I'm all for competition, but it doesn't seem fair to ask our industries to match prices against competitors who are allowed to pump raw toxic waste into the air and water, benefit from slave labour, and seem to have rather low standards in regard to consumer safety.

-k

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A new concern over Chinese imports involves faulty tires.

http://www.washingtonpost.com/wp-dyn/conte...7062602089.html

Some of these tires under the brand name Westlake have reportedly been sold in Mississauga.

Would measures to protect consumers by imposing strict measures on imported goods be considered a trade war? I don't care what my government calls it, I don't accept shoddy manufacturing practices in China that threatens the health and safety of my family and me.

Now on the question of which country is more powerful than another, here is a great article on the shift of power presently going on in the world.

http://news.bbc.co.uk/2/hi/americas/6246080.stm

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OMG!

We have some sort of strange consensus among disparate posters. Argus, Margrace and Kimmy all agree. China is bad. I think this is time for the Chinese government to hire some heavy duty PR/lobbying frims in Washington, Brussels and maybe even Ottawa. (Any Chinese bureaucreats reading, here's a plug for my firm: 1-800-FIX-YREP.)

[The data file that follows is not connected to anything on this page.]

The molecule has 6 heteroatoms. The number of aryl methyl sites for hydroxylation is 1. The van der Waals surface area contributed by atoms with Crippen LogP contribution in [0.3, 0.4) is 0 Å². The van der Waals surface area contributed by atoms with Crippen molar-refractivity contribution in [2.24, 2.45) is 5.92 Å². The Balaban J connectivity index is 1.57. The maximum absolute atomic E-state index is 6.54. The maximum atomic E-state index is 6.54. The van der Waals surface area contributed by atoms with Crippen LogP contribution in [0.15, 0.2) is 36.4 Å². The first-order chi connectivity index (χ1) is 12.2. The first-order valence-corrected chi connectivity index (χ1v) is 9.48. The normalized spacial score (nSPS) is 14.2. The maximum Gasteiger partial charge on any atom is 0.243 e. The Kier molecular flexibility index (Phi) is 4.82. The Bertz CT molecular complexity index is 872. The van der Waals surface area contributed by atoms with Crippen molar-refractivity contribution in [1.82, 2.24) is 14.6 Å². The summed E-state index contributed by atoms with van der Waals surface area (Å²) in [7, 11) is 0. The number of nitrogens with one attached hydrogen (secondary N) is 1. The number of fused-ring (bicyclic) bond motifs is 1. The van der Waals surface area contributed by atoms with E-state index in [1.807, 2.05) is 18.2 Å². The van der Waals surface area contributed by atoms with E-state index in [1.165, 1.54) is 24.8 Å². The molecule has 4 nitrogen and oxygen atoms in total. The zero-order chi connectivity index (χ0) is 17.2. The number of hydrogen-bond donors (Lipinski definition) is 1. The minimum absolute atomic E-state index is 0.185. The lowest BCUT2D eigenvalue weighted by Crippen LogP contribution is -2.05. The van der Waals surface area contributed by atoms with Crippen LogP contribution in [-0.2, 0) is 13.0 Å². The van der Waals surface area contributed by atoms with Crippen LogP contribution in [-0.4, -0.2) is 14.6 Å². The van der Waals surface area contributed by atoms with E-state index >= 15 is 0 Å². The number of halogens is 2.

Gee, could it be repeated violations of every known trade rule? Predatory pricing. Massive counterfeiting? The export to the US and other nations of poisoned food products? Massive, countinuing economic espionage activities directed against US corporations? Massive military build-up? Endemic corruption? Human rights violations?
Yes deny deny deny, of course China is wrong, it is doing exactly what it has learned from the great American way of life. But we don't want that do we. One thing we can do is to stop buying their products but that will never happen. If we went back to the 50s and 60s then we would have a lot more stay at home moms and one car families. Of course the continuation of that would never have achieved what we have today. The great North American mess.
Why *shouldn't* we stop buying things from this country, at least until such time as they can demonstrate that they have a credible record on these issues?

I'm all for competition, but it doesn't seem fair to ask our industries to match prices against competitors who are allowed to pump raw toxic waste into the air and water, benefit from slave labour, and seem to have rather low standards in regard to consumer safety.

-k

Argus blames the Chinese for being sneaky. Margrace blames the Chinese for being American wannabes. And Kimmy blames the Chinese for all manner of despicable activities.

----

If your neighbour finds a faster route to get to work in the morning, how does that affect you?